Until last weekend I had never tried any illegal drugs. This was a source of embarrassment, knowing that people I considered far less cool than I, people who were my parents, had at least smoked pot. So when I found out that George W. Bush, a man who likes only the Beatles albums that came before Sergeant Pepper, had hinted that he’d done drugs, I knew I had to loosen up. Bush said he hadn’t done any drugs since at least 15 years before his father’s Inauguration, which means he couldn’t have been older than 28 when he last got experienced. That’s how old I am. If I ever hoped to run for office, this was my last chance.
Fortuitously, I had lent my apartment in New York to my friend Lani, who has access to a garden in California. Aware of my Clintonesque refusal to inhale anything, Lani has been offering to make me pot brownies since high school. When I returned to my apartment, there was a thank-you note and a baked good.
Getting stoned wasn’t that exciting. Sure, I felt a little tougher, picturing myself with long hair, skipping classes, listening to Rush and slamming fudge-nut brownies, but the main thing I felt was confusion. I had defined myself as the guy who never used pot, and now I didn’t have that lazy sense of identity. But I’m not nervous about spiraling into harder drugs, wandering through Tompkins Square Park jonesing for a fix. Not unless there’s a pusher with a good recipe for cocaine Rice Krispies Treats.
You can read more of his fun, fun stuff at www.thejoelstein.com.
Also, here are the lyrics for ‘Hey Joel’ by Fountains of Wayne.
This is a show about a Jewish guy named Joel stein
In real life he writes for a magazine called time
But now he has his own cartoon show on VH1
In which he works for a TV show, a made-up one
But even though the show has a standard sitcom feel
All the interviews of famous people are for real
Joel likes to ask ‘em questions that’ll make ‘em squirm
Sometimes he gets punched out
Joel never learns
What do ya know?
Ya got your own show
Try not to blow it
‘Cause if you’re not funny then you’ll soon be gone
And they can fill the time with more Lenny Kravitz songs
Then you’ll be in obscurity where you belong
Tuesday, March 25, 2008
Our sole purpose- besides making fun of everything and anything we want to- is to collect 10 dollar bills and put words, quite literally, in Alexander Hamilton's mouth. Something to the effect of, "Not cool, Aaron Burr. Not cool." or "Your birth mother, Aaron Burr. Your birth mother." or, "Who's governor now, bitch?"or "I was shot in a duel, and all I got put on was this lousy ten dollar bill."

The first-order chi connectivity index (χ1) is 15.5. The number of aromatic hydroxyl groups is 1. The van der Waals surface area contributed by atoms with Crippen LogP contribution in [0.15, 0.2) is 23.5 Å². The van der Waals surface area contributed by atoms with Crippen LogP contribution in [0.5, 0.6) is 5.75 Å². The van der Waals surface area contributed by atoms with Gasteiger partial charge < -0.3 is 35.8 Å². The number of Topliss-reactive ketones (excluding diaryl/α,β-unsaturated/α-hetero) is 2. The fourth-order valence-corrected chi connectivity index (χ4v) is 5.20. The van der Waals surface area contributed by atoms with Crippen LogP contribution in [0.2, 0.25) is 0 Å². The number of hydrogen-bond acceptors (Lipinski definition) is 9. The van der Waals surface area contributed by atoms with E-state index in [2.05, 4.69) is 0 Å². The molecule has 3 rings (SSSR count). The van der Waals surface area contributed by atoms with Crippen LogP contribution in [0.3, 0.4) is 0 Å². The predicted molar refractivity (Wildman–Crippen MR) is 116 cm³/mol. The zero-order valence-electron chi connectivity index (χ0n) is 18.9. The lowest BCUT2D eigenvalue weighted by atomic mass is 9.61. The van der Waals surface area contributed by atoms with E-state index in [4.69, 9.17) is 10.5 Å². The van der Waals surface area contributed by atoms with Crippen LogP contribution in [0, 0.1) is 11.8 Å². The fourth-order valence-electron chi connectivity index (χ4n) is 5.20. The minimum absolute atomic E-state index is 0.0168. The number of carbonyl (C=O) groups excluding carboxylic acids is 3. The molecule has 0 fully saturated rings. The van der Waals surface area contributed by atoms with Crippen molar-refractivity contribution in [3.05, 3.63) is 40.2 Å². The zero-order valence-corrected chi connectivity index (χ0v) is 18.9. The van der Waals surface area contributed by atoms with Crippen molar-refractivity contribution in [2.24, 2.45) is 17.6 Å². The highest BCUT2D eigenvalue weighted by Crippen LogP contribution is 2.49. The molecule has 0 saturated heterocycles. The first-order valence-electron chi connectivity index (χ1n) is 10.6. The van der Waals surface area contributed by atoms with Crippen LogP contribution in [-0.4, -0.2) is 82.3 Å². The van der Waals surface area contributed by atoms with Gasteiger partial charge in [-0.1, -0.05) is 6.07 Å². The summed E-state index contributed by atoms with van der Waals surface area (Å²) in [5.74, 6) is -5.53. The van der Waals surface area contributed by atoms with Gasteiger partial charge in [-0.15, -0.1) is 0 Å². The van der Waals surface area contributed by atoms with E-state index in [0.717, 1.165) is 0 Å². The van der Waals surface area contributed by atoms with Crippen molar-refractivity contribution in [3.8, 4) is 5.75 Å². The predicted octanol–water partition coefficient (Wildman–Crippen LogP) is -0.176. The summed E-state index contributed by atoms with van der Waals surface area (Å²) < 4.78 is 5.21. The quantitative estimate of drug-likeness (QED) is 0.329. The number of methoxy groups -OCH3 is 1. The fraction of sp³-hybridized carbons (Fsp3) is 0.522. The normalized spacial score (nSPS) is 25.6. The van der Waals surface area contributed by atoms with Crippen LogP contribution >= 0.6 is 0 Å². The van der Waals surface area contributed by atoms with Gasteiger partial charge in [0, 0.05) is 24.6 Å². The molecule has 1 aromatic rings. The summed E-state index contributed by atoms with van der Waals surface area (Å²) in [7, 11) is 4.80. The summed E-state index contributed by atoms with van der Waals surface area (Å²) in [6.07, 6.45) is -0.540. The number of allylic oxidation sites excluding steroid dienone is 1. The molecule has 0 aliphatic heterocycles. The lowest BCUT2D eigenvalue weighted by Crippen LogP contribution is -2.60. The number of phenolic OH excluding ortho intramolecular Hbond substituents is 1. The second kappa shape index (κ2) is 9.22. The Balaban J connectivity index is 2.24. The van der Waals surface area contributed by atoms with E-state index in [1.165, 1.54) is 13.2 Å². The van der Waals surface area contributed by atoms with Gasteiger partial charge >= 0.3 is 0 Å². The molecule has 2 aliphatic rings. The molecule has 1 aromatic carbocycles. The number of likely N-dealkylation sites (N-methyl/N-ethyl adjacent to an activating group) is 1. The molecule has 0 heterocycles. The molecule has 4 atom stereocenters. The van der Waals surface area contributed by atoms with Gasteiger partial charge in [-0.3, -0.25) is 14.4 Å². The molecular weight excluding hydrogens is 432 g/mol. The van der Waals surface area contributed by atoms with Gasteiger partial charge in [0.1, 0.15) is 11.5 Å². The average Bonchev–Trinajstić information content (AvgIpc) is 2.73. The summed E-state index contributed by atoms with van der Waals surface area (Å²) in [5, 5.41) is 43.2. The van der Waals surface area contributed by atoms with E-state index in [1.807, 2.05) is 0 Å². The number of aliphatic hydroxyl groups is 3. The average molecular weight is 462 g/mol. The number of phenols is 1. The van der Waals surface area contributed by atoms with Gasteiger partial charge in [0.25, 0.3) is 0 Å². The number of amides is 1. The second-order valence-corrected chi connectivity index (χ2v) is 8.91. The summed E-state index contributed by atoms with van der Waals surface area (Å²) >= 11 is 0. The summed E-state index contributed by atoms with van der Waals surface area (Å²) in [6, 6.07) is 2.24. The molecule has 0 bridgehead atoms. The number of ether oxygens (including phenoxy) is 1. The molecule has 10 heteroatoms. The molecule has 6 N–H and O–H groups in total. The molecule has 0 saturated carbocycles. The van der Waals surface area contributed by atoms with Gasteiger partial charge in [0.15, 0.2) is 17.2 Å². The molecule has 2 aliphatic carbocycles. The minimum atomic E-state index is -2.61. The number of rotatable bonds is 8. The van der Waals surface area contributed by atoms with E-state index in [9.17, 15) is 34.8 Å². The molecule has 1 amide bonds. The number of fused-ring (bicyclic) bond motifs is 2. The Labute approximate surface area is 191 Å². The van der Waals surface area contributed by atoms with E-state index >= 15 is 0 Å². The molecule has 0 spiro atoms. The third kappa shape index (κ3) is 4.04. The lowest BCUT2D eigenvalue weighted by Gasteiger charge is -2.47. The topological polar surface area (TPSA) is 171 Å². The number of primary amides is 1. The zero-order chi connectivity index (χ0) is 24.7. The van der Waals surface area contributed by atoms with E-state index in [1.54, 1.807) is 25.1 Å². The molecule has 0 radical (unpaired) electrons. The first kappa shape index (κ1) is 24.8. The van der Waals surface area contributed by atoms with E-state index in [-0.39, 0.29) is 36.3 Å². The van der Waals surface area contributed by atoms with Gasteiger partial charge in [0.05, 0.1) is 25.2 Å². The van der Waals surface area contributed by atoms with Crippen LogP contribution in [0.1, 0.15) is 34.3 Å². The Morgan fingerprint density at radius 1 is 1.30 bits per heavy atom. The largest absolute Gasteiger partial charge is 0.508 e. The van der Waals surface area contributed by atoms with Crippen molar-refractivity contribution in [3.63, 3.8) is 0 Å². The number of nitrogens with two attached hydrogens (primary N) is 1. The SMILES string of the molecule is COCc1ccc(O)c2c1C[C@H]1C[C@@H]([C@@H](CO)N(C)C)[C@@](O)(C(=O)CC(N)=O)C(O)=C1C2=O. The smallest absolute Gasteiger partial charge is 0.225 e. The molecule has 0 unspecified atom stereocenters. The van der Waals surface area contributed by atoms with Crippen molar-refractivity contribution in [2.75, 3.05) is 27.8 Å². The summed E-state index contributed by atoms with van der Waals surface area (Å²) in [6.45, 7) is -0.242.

If you find one of these in circulation, hopefully it came from one of us and our fellow federalists. If not, then I beg of you, Put that ten dollar bill down. It may be a horcrux talking to you. Feel free to pick up a felt-tipped pen and write a pseudo-witty saying of your own. If you send it to us (at firstname.lastname@example.org), it may get put on our blog! If you also send a self-addressed stamped envelope with the ten dollar bill, and 26.5 reasons why we should return it, we may! Anything higher than that will cause you to go bust. It's one The Alexander Hamilton Project's many similarities to blackjack. Besides early American political scandals, the members of (T)AHP enjoy, as a collective:
The wisdom of Tyra Banks
Babysitters' Club books
Project Runway/blonde-haired German models
New York (both the person and place)
Crocheting to a lesser extent
Jennifer Hudson/Emma Thompson
Speaking in gibberish/ high-pitched voices
The Film Experience (website/blog)
Watching bad TV/movies/videos/people
And, most of all, you!
(in case you haven't guessed, (T)AHP is comprised of ladies and gay men)
(T)AHP is what we might call "Fierce." (If anyone out there is transsexual, and joins our journey, then we will achieve the heights of Tranny Fierce. Until then, we're just hot messes. And that's why we need your help.
The most important thing is to read us. We are very insecure people who need love and praise and comments and laughs. Something along the lines of, "Oh (T)AHP! You're wonderful!" or perhaps "first!"
Then, if you're really loyal, start writing on your own dollar bills. The Alexander Hamilton Project also welcomes The George Washington Project, or The Ulysses S. Grant Project. For our Canadian friends, The Queen Elizabeth Project
So, check back, because we're not, like most people, "all about the Benjamins." We roll with Hamilton.